said his vision for the successor at the most successful lender in the country is aligned with that of
group companies’ elder statesman
, squelching speculation that they had differences over the succession process.
“In all fairness, Deepak and I have no differences,” Aditya Puri told ET in an interview. “We all want the best person in the organisation. He hasn’t even discussed the subject with me… I don’t know for how many months. HDFC has a nominee in the search committee. He is a large shareholder. He also wants what is best for the organisation. There is no difference between the board and anybody. We are all looking at the best interests of the bank.”
Industry is keenly watching the succession at HDFC Bank as Puri, hired by Parekh from Citibank to start HDFC Bank in 1994, steps down in October after creating a behemoth with a market value of Rs 6.5 lakh crore. There’s intense speculation on whether his successor would be an internal or an external candidate.
Looking for a Set of Attributes
But Puri said that the search committee has engaged headhunting firm Egon Zehnder to look at not only the internal candidates but even an external one if there is exceptional talent.
“The board gave a set of attributes to them that we would be looking for. We have told them the bank has strong internal candidates, but you can look for exceptional external candidates as well,” said Puri without revealing his preference.
When asked about the general management philosophy of going with an internal candidate in institutions that are not facing major challenges, Puri said the board acknowledged the contributions of insiders.
“I believe that this theory (of favouring insiders) has a lot of merit,” said Puri. “Obviously, we know whoever is within the organisation. If a lot of them have created a $100 billion franchise they must be competent. The board also acknowledges that we have very strong internal candidates. But, there were some people who felt that we should also look at external candidates so that we won’t miss out on anyone.’’ Puri said he did not have a veto on the successor, but the board would give weight to his recommendations.
“I don’t have a veto, but I would assume that what I say will have a lot of weight,’’ he said.
Executive directors Bhavesh Zaveri, Sashidhar Jagdishan and Kaizad Bharucha are the internal candidates. As regards to external candidates, there had been speculation that Piyush Gupta of DBS and Ajay Banga of Mastercard were being considered for the top post at HDFC Bank.
CONFLICT OF INTEREST WITH HDB FIN
Responding to a question on possible conflict of interest between HDFC Bank and its NBFC subsidiary HDB Financial, Puri said the two have no overlap.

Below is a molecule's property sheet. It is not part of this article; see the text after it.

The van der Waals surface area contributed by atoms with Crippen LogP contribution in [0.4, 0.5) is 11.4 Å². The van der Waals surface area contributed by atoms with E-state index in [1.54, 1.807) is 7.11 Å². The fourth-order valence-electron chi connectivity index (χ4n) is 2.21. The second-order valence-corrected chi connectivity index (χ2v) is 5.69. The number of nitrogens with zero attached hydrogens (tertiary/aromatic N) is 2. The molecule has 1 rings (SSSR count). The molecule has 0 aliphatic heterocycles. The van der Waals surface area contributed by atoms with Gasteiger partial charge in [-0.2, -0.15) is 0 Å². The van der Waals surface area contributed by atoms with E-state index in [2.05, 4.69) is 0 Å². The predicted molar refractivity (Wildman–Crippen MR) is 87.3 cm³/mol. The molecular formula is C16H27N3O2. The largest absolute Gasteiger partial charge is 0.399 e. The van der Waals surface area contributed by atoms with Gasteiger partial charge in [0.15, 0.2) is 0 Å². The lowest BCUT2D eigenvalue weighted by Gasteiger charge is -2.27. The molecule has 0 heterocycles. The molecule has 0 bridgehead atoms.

“There is no overlap between the financial services company and HDFC Bank,” he said. “HDB takes slightly higher credit risk, they charge higher interest rates, they are compensated by lower cost structure. In the last 13 years no case has come to me that the two of them are fighting.”
When asked if he would continue as chairman of HDB Financial after retirement from HDFC Bank in October, Puri said he and his successor would jointly decide on the matter.
The bank is poised to grow continuing its past success as its leadership team has put in place the relevant technology and created distribution capacity to take advantage of an economy where demand is abundant while supply is lagging, said Puri.
The government rolling out the red carpet for sovereign wealth funds in building infrastructure and the
easing the liquidity position could revive economic growth above 5%, although investment may have to wait given the low capacity utilisation.
Puri, who had delivered earnings growth of 15% or so even during the worst of the slowdowns, said that the government had done its best to kickstart the recovery within the available fiscal space.
“Everyone recognises that there is a slowdown in the economy, but we see a way out of it,” said Puri. “The government has also focussed on agriculture with 14% higher expenditure. They are focussing on improving productivity with better roads, infrastructure, electricity etc. A little improved agri demand and change in interest rates, and very likely GDP will come above 5%.”
But the key to many of these measures succeeding would depend on the divestment programme. “I just hope that the government focusses and ensures that divestment happens on time,” he said.
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